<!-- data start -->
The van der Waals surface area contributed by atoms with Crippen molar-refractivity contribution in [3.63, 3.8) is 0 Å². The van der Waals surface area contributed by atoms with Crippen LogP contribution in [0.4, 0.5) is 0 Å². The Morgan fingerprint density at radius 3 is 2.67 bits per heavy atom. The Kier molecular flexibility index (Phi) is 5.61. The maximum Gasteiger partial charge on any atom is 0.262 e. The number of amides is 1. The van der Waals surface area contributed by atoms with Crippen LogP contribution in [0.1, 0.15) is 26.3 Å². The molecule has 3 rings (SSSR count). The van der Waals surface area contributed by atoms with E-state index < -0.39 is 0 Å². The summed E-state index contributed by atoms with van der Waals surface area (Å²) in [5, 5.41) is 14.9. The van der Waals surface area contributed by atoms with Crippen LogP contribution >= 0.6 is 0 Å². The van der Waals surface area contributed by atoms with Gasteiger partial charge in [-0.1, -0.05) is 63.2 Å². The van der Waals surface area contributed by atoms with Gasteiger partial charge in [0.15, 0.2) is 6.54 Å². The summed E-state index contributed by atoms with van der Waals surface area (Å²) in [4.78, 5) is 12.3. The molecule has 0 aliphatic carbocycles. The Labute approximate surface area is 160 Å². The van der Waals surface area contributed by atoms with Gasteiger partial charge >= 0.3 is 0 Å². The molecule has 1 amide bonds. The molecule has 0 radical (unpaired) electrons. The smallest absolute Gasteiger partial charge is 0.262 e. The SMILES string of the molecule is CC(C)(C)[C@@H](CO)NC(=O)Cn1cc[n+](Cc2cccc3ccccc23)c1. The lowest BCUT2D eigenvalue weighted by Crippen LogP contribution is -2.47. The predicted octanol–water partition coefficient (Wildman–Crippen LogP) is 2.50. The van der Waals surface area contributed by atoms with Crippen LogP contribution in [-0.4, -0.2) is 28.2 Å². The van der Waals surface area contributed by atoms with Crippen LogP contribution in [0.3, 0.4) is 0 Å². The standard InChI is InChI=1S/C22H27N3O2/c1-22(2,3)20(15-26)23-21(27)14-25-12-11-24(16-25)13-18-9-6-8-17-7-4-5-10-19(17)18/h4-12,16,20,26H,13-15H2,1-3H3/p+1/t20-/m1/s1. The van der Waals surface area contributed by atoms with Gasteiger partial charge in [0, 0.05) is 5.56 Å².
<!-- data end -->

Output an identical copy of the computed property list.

The van der Waals surface area contributed by atoms with Crippen molar-refractivity contribution in [3.63, 3.8) is 0 Å². The van der Waals surface area contributed by atoms with Crippen LogP contribution in [0.4, 0.5) is 0 Å². The Morgan fingerprint density at radius 3 is 2.67 bits per heavy atom. The Kier molecular flexibility index (Phi) is 5.61. The maximum Gasteiger partial charge on any atom is 0.262 e. The number of amides is 1. The van der Waals surface area contributed by atoms with Crippen LogP contribution in [0.1, 0.15) is 26.3 Å². The molecule has 3 rings (SSSR count). The van der Waals surface area contributed by atoms with E-state index < -0.39 is 0 Å². The summed E-state index contributed by atoms with van der Waals surface area (Å²) in [5, 5.41) is 14.9. The van der Waals surface area contributed by atoms with Crippen LogP contribution >= 0.6 is 0 Å². The van der Waals surface area contributed by atoms with Gasteiger partial charge in [-0.1, -0.05) is 63.2 Å². The van der Waals surface area contributed by atoms with Gasteiger partial charge in [0.15, 0.2) is 6.54 Å². The summed E-state index contributed by atoms with van der Waals surface area (Å²) in [4.78, 5) is 12.3. The molecule has 0 aliphatic carbocycles. The Labute approximate surface area is 160 Å². The van der Waals surface area contributed by atoms with Gasteiger partial charge >= 0.3 is 0 Å². The molecule has 1 amide bonds. The molecule has 0 radical (unpaired) electrons. The smallest absolute Gasteiger partial charge is 0.262 e. The SMILES string of the molecule is CC(C)(C)[C@@H](CO)NC(=O)Cn1cc[n+](Cc2cccc3ccccc23)c1. The lowest BCUT2D eigenvalue weighted by Crippen LogP contribution is -2.47. The predicted octanol–water partition coefficient (Wildman–Crippen LogP) is 2.50. The van der Waals surface area contributed by atoms with Crippen LogP contribution in [-0.4, -0.2) is 28.2 Å². The van der Waals surface area contributed by atoms with Crippen LogP contribution in [0.3, 0.4) is 0 Å². The standard InChI is InChI=1S/C22H27N3O2/c1-22(2,3)20(15-26)23-21(27)14-25-12-11-24(16-25)13-18-9-6-8-17-7-4-5-10-19(17)18/h4-12,16,20,26H,13-15H2,1-3H3/p+1/t20-/m1/s1. The van der Waals surface area contributed by atoms with Gasteiger partial charge in [0, 0.05) is 5.56 Å².